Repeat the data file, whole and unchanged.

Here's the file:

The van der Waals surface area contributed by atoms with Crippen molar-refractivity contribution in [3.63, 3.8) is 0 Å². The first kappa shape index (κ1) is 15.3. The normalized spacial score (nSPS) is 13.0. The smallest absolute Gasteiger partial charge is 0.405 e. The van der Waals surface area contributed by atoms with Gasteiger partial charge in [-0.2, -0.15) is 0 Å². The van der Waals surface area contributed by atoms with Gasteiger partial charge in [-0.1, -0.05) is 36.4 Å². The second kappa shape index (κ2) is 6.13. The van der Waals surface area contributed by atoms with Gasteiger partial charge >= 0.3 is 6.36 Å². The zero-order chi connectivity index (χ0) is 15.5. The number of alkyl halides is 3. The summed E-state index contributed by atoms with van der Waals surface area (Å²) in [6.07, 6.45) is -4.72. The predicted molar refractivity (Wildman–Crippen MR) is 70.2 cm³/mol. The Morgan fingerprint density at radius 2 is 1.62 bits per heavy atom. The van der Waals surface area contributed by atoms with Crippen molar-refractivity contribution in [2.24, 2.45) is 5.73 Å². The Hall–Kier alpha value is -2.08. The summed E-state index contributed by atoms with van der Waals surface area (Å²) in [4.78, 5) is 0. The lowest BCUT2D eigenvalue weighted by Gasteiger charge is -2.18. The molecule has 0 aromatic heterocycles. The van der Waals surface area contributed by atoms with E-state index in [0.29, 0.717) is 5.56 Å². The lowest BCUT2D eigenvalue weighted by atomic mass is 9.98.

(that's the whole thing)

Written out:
The van der Waals surface area contributed by atoms with Crippen molar-refractivity contribution in [3.63, 3.8) is 0 Å². The first kappa shape index (κ1) is 15.3. The normalized spacial score (nSPS) is 13.0. The smallest absolute Gasteiger partial charge is 0.405 e. The van der Waals surface area contributed by atoms with Gasteiger partial charge in [-0.2, -0.15) is 0 Å². The van der Waals surface area contributed by atoms with Gasteiger partial charge in [-0.1, -0.05) is 36.4 Å². The second kappa shape index (κ2) is 6.13. The van der Waals surface area contributed by atoms with Gasteiger partial charge >= 0.3 is 6.36 Å². The zero-order chi connectivity index (χ0) is 15.5. The number of alkyl halides is 3. The summed E-state index contributed by atoms with van der Waals surface area (Å²) in [6.07, 6.45) is -4.72. The predicted molar refractivity (Wildman–Crippen MR) is 70.2 cm³/mol. The Morgan fingerprint density at radius 2 is 1.62 bits per heavy atom. The van der Waals surface area contributed by atoms with Crippen molar-refractivity contribution in [2.24, 2.45) is 5.73 Å². The Hall–Kier alpha value is -2.08. The summed E-state index contributed by atoms with van der Waals surface area (Å²) in [4.78, 5) is 0. The lowest BCUT2D eigenvalue weighted by Gasteiger charge is -2.18. The molecule has 0 aromatic heterocycles. The van der Waals surface area contributed by atoms with E-state index in [0.29, 0.717) is 5.56 Å². The lowest BCUT2D eigenvalue weighted by atomic mass is 9.98.